I wasn't prepared for the volume of images. Instead of ending up with 24 or 36 images from a traditional (non-digital) camera and then scanning one or two prints, I found myself shooting over 100 images and ending up with 20 or 30 already in digital form. Sometimes I shot scenes I would not have bothered with previously; my philosophy became, "I can shoot it all, so why not?" It took a while to learn to manage the images, but I also found new uses for them in other publishing projects and used the MPEG Cam as a visual and audio notebook when on assignment.
Unlike most other digital cameras, still images from the MPEG Cam are recorded at 72 pixels per inch (ppi), creating images measuring 704 by 480 pixels and saved using JPEG compression. For Web publishing, where small file sizes are the order of the day, this is fine, but photographers looking for high resolution (or even moderate resolution) print output will probably want to look at other digital cameras. [See Arthur Bleich's article series on digital cameras in TidBITS-407 and TidBITS-408 for a comparison of several cameras currently on the market. -Jeff]
MPEG Wishes and JPEG Dreams -- After developing a solid appreciation for its potential and drawbacks, I drew up the following wish list for the MPEG Cam.
First, it needs a flash. Shooting in darkness is fine for some things, but too many indoor events are staged in low light. The camera delivered the goods in a few low light situations, but it would have been nicer to capture more detail.
The second item on my wish list would be a lens cap. I was always afraid of scratching the lens or damaging it in some way, and had to treat the camera more gingerly than my old Pentax workhorse. I was amazed a $1,500 to $2,000 piece of equipment didn't include one.
The MPEG Cam also needs a better interface to the computer. Moving from the camera to a laptop computer was a piece of cake, since all I had to do was pop out the PC card and insert it into my PowerBook. If you don't have access to a laptop that can handle Type III PC Cards, you must use a separate $299 Macintosh SCSI interface kit - which adds an octopus of wires and an adapter to your desktop. The PreStage software provided was also slow and awkward to use. Moving images from the camera to my desktop computer became a major problem.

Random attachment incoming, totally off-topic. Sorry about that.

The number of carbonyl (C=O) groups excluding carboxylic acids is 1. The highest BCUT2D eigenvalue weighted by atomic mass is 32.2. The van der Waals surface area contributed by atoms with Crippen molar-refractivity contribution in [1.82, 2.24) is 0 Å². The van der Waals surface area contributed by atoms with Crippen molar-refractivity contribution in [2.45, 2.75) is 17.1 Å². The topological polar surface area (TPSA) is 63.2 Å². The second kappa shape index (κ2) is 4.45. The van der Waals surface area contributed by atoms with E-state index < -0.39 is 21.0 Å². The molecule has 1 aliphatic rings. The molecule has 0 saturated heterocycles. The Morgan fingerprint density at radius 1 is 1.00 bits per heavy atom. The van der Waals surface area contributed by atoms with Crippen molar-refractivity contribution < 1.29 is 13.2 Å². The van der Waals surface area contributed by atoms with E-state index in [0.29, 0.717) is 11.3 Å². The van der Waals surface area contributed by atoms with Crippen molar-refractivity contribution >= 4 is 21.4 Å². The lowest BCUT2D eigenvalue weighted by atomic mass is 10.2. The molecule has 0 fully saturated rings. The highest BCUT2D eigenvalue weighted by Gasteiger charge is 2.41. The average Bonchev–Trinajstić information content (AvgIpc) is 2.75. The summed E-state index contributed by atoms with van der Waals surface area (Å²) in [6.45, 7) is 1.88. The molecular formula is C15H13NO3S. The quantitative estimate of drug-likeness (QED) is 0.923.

Finally, the MPEG Cam should include a shoulder strap and a carrying case. Although relatively light at 1.2 pounds, the camera is awkward when, for example, you're juggling a notebook and a plate of hors d'oeuvres at a cocktail party. The camera's wrist strap is handy, but it would also be convenient to hang the camera from your shoulder. The Hitachi MP-EG1A fit well in my briefcase and in a fanny pack, but both locations were not as convenient as they might have been.
I must admit that I pushed this little camera to the edge with some of my work. It lived in my briefcase and on my desk for two months, during which time I found its combination of video, audio, and still photography quite compelling. Although high-resolution photographers may be disappointed, Web and multimedia publishers will find the MPEG Cam a useful addition to their toolboxes.
[John Shinnick is Editor/Publisher of New Wave Publishers, which produces the Media West newsletter based in Vancouver, Canada.]